Acute Hepatitis in the Emergency Department
April 1, 2016
Jean-Aine Pretanvil, MD, University of California San Diego Department of Emergency Medicine.
Michael Wilson, MD, PhD, FAAEM, Attending Physician, University of California San Diego Department of Emergency Medicine, Director, Department of Emergency Medicine Behavioral Emergencies Research (DEMBER) Lab, UC San Diego Health System.
Frank LoVecchio, DO, FACEP, Vice-Chair for Research, Medical Director, Samaritan Regional Poison Control Center, Emergency Medicine Department, Maricopa Medical Center, Phoenix.
Statement of Financial Disclosure
To reveal any potential bias in this publication, and in accordance with Accreditation Council for Continuing Medical Education guidelines, we disclose that Dr. Farel (CME question reviewer) owns stock in Johnson & Johnson. Dr. Stapczynski (editor) owns stock in Pfizer, Johnson & Johnson, Walgreens Boots Alliance Inc., GlaxoSmithKline, Bristol Myers Squibb, and AxoGen. Dr. Schneider (editor), Ms. Fessler (nurse planner), Dr. Pretanvil (author), Dr. Wilson (author), Dr. LoVecchio (peer reviewer), Ms. Mark (executive editor), Ms. Joy Dickinson (executive editor), and Mr. Landenberger (editorial and continuing education director) report no financial relationships with companies related to the field of study covered by this activity.
The first descriptions of hepatitis (epidemic jaundice) generally are attributed to Hippocrates. Outbreaks of jaundice, probably hepatitis A, were reported in the 17th and 18th centuries, particularly in association with military campaigns. Hepatitis A (formerly called infectious hepatitis) was first differentiated epidemiologically from hepatitis B, which has a longer incubation period, in the 1940s.1
In the United States, the epidemiology of viral hepatitis, most commonly caused by hepatitis A, B, or C viruses, has changed dramatically over the past three decades. With the development of vaccines for hepatitis A and B viruses and the introduction of universal precautions and blood supply safety measures, hepatitis A virus (HAV) and hepatitis B virus (HBV) infection rates have declined by 88% and 64%, respectively, since 2000. By contrast, after years of stable or declining rates, the incidence of hepatitis C virus (HCV) infection has increased by 75% since 2010.2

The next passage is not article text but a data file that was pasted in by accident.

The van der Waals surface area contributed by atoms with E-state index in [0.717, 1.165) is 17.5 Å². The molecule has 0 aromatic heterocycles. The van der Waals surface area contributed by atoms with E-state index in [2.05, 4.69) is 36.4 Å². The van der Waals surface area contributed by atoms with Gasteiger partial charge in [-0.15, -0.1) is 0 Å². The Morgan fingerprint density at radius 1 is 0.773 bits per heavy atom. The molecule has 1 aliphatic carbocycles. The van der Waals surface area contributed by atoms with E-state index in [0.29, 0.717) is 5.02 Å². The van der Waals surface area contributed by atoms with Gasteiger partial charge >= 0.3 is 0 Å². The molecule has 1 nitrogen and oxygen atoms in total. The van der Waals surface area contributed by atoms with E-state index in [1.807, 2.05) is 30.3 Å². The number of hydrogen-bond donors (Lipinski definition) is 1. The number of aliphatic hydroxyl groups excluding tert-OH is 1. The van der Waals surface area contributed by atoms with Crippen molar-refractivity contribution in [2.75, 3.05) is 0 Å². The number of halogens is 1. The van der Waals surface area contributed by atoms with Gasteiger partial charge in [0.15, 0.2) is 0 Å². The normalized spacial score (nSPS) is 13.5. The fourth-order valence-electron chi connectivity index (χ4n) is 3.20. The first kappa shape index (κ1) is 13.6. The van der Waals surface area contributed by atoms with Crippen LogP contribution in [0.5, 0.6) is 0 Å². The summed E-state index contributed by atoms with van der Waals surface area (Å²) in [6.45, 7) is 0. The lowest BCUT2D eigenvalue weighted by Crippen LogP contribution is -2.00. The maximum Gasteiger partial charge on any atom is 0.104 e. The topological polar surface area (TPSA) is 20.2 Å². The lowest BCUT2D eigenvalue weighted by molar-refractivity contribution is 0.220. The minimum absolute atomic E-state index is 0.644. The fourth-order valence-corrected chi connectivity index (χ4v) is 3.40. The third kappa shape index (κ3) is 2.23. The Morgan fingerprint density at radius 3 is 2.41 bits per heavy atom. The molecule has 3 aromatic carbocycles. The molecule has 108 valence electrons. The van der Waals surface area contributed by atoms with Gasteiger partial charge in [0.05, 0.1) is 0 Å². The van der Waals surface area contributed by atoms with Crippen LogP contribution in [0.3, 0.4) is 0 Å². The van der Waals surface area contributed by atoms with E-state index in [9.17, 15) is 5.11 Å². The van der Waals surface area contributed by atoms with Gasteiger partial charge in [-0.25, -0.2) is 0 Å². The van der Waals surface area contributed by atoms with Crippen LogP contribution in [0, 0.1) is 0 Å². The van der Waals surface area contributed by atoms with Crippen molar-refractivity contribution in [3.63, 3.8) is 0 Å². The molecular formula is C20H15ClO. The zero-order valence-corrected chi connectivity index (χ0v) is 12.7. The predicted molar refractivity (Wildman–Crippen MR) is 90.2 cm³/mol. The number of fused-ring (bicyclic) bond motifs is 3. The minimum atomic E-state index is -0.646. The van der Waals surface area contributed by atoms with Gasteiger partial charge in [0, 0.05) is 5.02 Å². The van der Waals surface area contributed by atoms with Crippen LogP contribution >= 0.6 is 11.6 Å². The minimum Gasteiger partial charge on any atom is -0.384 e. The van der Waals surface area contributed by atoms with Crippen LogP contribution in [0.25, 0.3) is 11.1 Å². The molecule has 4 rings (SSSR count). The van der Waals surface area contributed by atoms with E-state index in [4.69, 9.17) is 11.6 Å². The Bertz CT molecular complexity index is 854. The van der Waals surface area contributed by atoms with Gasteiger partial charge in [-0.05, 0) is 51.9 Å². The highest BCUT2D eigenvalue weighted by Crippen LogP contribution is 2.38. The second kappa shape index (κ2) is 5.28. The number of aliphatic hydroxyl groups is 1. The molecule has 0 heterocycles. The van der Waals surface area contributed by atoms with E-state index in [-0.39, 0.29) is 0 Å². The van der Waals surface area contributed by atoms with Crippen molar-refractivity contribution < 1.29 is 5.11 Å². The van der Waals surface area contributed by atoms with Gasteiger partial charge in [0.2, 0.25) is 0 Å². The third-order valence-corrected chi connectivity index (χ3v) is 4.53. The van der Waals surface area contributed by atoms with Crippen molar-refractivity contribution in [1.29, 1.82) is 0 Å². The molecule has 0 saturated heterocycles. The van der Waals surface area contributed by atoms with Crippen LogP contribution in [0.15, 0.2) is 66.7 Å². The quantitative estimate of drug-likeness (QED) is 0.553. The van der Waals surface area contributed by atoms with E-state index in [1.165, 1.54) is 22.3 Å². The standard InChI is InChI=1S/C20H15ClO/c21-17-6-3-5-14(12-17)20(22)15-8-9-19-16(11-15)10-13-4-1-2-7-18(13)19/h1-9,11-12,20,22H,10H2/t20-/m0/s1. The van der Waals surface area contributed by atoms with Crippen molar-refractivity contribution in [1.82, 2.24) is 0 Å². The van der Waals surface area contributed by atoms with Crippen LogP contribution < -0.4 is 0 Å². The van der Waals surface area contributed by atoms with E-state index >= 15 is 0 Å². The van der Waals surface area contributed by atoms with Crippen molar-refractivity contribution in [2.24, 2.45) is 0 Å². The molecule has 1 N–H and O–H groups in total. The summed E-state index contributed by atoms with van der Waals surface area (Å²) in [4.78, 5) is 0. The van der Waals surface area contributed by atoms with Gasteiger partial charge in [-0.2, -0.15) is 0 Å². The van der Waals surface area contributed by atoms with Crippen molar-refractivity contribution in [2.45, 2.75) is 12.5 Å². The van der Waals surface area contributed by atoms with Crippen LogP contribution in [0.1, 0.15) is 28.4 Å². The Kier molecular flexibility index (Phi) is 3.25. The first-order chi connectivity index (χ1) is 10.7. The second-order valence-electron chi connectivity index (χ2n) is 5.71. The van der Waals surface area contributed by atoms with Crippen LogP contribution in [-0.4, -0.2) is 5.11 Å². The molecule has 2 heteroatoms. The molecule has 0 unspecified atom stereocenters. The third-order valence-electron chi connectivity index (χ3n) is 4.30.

In 2010, the U.S. Department of Health and Human Services (HHS) convened an interagency working group on viral hepatitis, comprised of experts throughout HHS, to develop a comprehensive strategy for addressing the prevention, screening, and treatment of viral hepatitis and for improving the coordination of care and treatment of individuals infected with viral hepatitis. The working group broadened the scope of expertise even further by soliciting information from other government agencies, professional organizations, community organizations, and members of the general public. As a result of many months of work by this diverse group of experts, HHS recently released “Combating the Silent Epidemic of Viral Hepatitis: U.S. Department of Health and Human Services Action Plan for the Prevention, Care and Treatment of Viral Hepatitis” (also called the “Viral Hepatitis Action Plan”).3
Viral hepatitis can be prevented and treated. Physicians and other health professionals should play an important role in promoting the prevention and treatment of viral hepatitis among their patients. Fulminant hepatic failure, also known as fulminant hepatitis or acute liver failure, is characterized by acute liver injury, hepatic encephalopathy, and an elevated prothrombin time/international normalized ratio (INR). Untreated, the prognosis is poor, so timely recognition and management of patients with acute liver failure is crucial. Fulminant hepatic failure can result from a wide variety of causes, which are summarized in Table 1.4
TABLE 1. CAUSES OF FULMINANY HEPATIC FAILURE
- Idiosyncratic drug reactions